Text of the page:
The book is called CUSP and it wasn’t until the launch that I realised that this wasn’t an esoteric architectural acronym that I didn’t know the meaning of, it was actually the word ‘cusp’. It’s used in the sense of ‘transition’ or ‘tipping point’ (see pages 29-30).
One belief of Esmond’s that has come out in the tours of his works, and mentioned at the launch, is that architectures is less about the buildings than it is about the people, and sometimes architects have forgotten this.
I loved the statement from (I don’t remember who said this), “Places are repositories for history and memory”.
The idea of the house being radial was explored too; it radiates outwards to the world but also brings you back inwards.
I haven’t read the book yet. It’s one to sit down and absorb. Also, it’s very heavy so I’ll need to sit down on the floor with it and, well, you haven’t seen my room lately.
Huge congratulations to Paddy on the book and the launch. It was obviously a very emotional day for him and members of his family who were able to be there and I’m glad to have been able to sit on the sidelines and take it all in.
Week 42 summary
What was the best thing about this week?
Apart from those two events, which were hard to top, I got a book called How to Speak Chicken, which is one of the coolest books about chickens I’ve ever seen.
Also, I went to see Kramstable’s drama class’s final rehearsal before their practical exam next week. It was fabulous and hilarious and I wish him (and all of them) the best for the exam. I’m sure they’ll do brilliantly!
What did I notice this week?
One of the young chickens appeared to attack my old lady Ursula. I won’t have it.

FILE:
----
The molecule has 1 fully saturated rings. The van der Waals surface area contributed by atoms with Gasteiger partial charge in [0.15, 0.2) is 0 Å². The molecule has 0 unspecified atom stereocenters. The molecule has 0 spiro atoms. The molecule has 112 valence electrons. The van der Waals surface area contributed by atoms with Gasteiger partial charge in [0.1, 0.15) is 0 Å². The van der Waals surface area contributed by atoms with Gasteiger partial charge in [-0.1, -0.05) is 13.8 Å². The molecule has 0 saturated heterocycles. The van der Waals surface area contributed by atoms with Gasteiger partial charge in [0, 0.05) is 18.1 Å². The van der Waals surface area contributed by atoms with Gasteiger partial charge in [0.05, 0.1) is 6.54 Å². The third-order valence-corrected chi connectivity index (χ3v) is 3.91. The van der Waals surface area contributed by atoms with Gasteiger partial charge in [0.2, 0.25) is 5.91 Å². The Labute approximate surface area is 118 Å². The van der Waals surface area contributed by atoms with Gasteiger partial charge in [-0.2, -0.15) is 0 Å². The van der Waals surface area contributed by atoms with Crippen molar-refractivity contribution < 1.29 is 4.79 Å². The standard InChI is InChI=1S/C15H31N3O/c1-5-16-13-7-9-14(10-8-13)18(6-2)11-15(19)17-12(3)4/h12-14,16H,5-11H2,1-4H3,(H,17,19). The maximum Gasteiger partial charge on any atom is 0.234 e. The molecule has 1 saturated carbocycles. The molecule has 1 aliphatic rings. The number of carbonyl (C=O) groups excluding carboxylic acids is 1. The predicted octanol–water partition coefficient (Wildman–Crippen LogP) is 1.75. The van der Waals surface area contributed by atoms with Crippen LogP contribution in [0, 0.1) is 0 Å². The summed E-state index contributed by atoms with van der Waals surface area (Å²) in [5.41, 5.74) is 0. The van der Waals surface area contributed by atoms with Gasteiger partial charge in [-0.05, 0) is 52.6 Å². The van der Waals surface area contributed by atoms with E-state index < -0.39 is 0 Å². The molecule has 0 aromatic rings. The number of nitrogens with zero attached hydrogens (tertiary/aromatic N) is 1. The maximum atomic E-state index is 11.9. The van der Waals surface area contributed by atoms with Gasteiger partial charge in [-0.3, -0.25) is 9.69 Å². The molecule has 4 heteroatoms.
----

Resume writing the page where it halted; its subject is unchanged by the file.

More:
What did I learn this week?
I’ve been reflecting some more on the referendum and reading the responses of First Nations People over the week. This comment from Quandamooka and Wiradjuri man Darren Burns, that Australians do not fully understand the disadvantage that First Nations people are suffering rings very true.
I’ve been taking all of this in this week. The country’s decision is still difficult to comes to terms with.
What I’m reading this week
Bullshit Jobs: The Rise of Pointless Work and What We Can Do About It by David Graeber
Judy Garland Beyond the Rainbow by Sheridan Morley and Ruth Leon
Do Story: How to tell your story so the world listens by Bobette Buster
Point to Pinnacle preparation week 8
Monday (2 km): 2.08 km
Tuesday (3 km): 3.18 km
Wednesday (5 km): 2.19 km
Thursday (2 km): 2.06 km
Friday (2 km): 2.38 km
Saturday (3 km): 2.88 km
Sunday (14 km): 8.69 km
A note on Sunday. I had intended to walk to Kramstable’s school to see his drama performance but I underestimated the time it would take and I was never going to make it. It didn’t help that my foot started hurting after a couple of kilometres, which made most of the walk very unpleasant. I think it was because of the socks I was wearing, a theory which I’ll test out next week when I attempt this walk again.